I suppose a lot of people have the birth of Jesus on their minds these days. Hard not to. It occurred to me that it might be interesting to do a series of posts on what ancient Gospels – mainly the two of the New Testament, but also some of the others outside – say about it. When I indicate that there are two in the NT that talk about it, it is because Matthew and Luke are the only ones that say anything about the birth of Jesus. I think what I’ll do in these posts is talk about features of each one separately and then talk about the two of them together, with a few posts here at the beginning to provide different angles to introduce to the matter. But I’ll also talk about other Gospels, like the Proto-Gospel of James (which in the Middle Ages was in some places at least as popular as the NT Gospels) and the Gospel of Pseudo-Matthew.
One of the reasons this is on my mind just now – apart from the obvious thing that it is, after all, the season – is that I have just written an article for Newsweek/The Daily Beast on the infancy narratives. That’s why I had to read the Pope’s new book on the topic, and both things – my article and the book – have had me reflecting on a number of the key issues, including such things as whether Jesus can plausibly be thought to have been born in Bethlehem, what we can say about the traditions of the virgin birth (in the New Testament it is a virginal conception, not a virgin birth), and, well, other things.
I decided to write this article without looking at articles about Christmas I had written in previous years. And just now I looked at them. Unfortunately, I can’t remember where they were published – I think both of the ones I’ll reproduce here were in some kind of national media, but I didn’t make a note of it.
This is the one I wrote in 2005, just after I finished writing Misquoting Jesus. As you’ll see – possibly to your surprise (it was to mine!) – I actually embrace the Christmas story here in a sense. And why not, I ask myself! It’s a great story, and we shouldn’t deny its greatness even if we deny its historicity. Or at least that’s the theme behind this piece I wrote seven years ago, for some unknown venue:
An Agnostic Reflects on Christmas
Growing up as a church-going Episcopalian in Kansas, my favorite time of year was always Christmas. Nothing could match the romance of the season: the cold weather, the falling of snow, the expectations leading up to the Big Day. I always loved the presents — giving as well as receiving — the music, the food, the tree. Especially the tree. It had to be real — freshly cut if possible; loaded with lights, the more the better; draped with ornaments, each of them full of meaning. There was nothing better than darkening the room and sitting in rapt contemplation before the tree as it glowed with its bright, multi-colored lights. It was a kind of hallowed moment, reverent, silent.
My faith in God began to slip away as I moved into my 30s. I had shifted from being a reasonably devout Episcopalian, to becoming a born-again Christian, to being an ultra-conservative evangelical. But graduate studies in the New Testament began to take their toll on my faith, as I began to see that the revered words of the Bible were not infallible but were, in fact, very human words. They were copied by human scribes, who often altered the words when they copied them; and they had been originally written by human authors, who naturally allowed their own views, beliefs, perspectives, situations, loves, hates, and passions affect what they wrote. And I began having trouble believing that a good God could be in charge of a world filled with such pain and suffering: famine, drought, war, earthquakes, mudslides, hurricanes, tsunamis. I moved from being a conservative evangelical to being a liberal evangelical to being a liberal non-evangelical to becoming an agnostic. And that’s where I am now. For now. It may seem sad to have lost one’s faith, but on the other hand, I’m happy, very happy, with my life, my career, my amazing wife, my loving family. I’m one of the luckiest people on the face of the earth, despite what I’ve lost.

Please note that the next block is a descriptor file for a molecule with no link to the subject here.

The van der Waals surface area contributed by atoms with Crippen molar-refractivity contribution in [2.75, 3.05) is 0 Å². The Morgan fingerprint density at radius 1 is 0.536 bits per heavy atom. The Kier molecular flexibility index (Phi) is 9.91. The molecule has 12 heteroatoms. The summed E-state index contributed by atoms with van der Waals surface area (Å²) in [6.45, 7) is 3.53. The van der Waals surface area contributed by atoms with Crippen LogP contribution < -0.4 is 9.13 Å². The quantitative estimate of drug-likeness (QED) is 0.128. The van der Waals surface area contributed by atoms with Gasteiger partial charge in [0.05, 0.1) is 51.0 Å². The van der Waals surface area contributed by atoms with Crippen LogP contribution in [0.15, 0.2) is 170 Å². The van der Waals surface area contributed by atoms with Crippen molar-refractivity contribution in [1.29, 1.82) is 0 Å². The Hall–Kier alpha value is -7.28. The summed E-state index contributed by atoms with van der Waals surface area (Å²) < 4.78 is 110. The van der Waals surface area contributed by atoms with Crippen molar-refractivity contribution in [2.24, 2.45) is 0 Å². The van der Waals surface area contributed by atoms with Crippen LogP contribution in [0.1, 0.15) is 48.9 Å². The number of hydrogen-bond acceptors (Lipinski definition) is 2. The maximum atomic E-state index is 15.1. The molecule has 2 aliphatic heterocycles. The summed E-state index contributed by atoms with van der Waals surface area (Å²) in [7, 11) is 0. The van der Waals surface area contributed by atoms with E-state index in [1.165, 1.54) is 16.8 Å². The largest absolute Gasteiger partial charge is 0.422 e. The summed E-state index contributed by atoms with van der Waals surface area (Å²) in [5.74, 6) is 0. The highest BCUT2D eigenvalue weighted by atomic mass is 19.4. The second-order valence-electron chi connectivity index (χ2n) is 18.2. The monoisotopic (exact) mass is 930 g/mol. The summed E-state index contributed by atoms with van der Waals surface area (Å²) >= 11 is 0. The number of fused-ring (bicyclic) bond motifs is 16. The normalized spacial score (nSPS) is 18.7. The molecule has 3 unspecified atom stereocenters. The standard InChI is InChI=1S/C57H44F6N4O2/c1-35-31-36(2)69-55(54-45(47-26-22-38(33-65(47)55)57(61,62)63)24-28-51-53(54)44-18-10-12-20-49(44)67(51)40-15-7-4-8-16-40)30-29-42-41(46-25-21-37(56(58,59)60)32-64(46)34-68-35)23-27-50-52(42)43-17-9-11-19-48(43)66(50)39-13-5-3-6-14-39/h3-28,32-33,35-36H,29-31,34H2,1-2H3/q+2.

One of the things I haven’t lost, oddly enough, is my love of Christmas. I no longer believe the Christmas story told every year. I now know that the story of Jesus’ birth in the Gospel of Matthew is very different from the story in the Gospel of Luke, that their accounts are not simply differently nuanced, but factually at odds. And I know that we don’t have their original accounts, but only the accounts as handed down by scribes who often changed the accounts, making it sometimes impossible to know what the originals said. In one sense, I’ve lost something of the wonder of Jesus coming into the world, for I now realize that the biblical narratives are not history, but are in fact, stories.
But they are beautiful stories. Angelic visitors, heavenly inspired dreams, miraculous works: a virgin conceives and bears a son! There are shepherds and wise men and wicked kings and murdering soldiers and near escapes; tragedy and salvation.
The stories live on, with or without my faith in them as history. And the meaning of the stories continues to touch me. This is a season of giving: God giving his son, the wise men giving their gifts, the Son giving his life, and his followers giving themselves. It is a season of brightness, of music, of lights, a season of winter and snow and Christmas trees — especially the trees.